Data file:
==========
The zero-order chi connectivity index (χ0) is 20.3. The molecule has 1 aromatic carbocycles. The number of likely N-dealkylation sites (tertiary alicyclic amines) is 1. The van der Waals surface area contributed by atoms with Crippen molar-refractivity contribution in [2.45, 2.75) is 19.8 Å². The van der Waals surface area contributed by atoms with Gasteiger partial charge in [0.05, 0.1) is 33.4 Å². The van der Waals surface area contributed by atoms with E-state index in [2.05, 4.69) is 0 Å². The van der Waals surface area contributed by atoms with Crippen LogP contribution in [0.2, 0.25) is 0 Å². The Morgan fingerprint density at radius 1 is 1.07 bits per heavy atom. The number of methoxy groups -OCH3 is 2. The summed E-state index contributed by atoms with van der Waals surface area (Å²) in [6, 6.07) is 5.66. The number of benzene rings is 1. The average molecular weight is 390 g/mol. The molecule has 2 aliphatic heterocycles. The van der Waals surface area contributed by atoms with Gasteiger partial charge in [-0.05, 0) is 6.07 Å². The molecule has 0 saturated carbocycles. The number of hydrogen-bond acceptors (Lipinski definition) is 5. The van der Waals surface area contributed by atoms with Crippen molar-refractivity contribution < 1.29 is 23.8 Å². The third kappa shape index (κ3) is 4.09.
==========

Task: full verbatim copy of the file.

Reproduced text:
The zero-order chi connectivity index (χ0) is 20.3. The molecule has 1 aromatic carbocycles. The number of likely N-dealkylation sites (tertiary alicyclic amines) is 1. The van der Waals surface area contributed by atoms with Crippen molar-refractivity contribution in [2.45, 2.75) is 19.8 Å². The van der Waals surface area contributed by atoms with Gasteiger partial charge in [0.05, 0.1) is 33.4 Å². The van der Waals surface area contributed by atoms with E-state index in [2.05, 4.69) is 0 Å². The van der Waals surface area contributed by atoms with Crippen LogP contribution in [0.2, 0.25) is 0 Å². The Morgan fingerprint density at radius 1 is 1.07 bits per heavy atom. The number of methoxy groups -OCH3 is 2. The summed E-state index contributed by atoms with van der Waals surface area (Å²) in [6, 6.07) is 5.66. The number of benzene rings is 1. The average molecular weight is 390 g/mol. The molecule has 2 aliphatic heterocycles. The van der Waals surface area contributed by atoms with Gasteiger partial charge in [-0.05, 0) is 6.07 Å². The molecule has 0 saturated carbocycles. The number of hydrogen-bond acceptors (Lipinski definition) is 5. The van der Waals surface area contributed by atoms with Crippen molar-refractivity contribution < 1.29 is 23.8 Å². The third kappa shape index (κ3) is 4.09.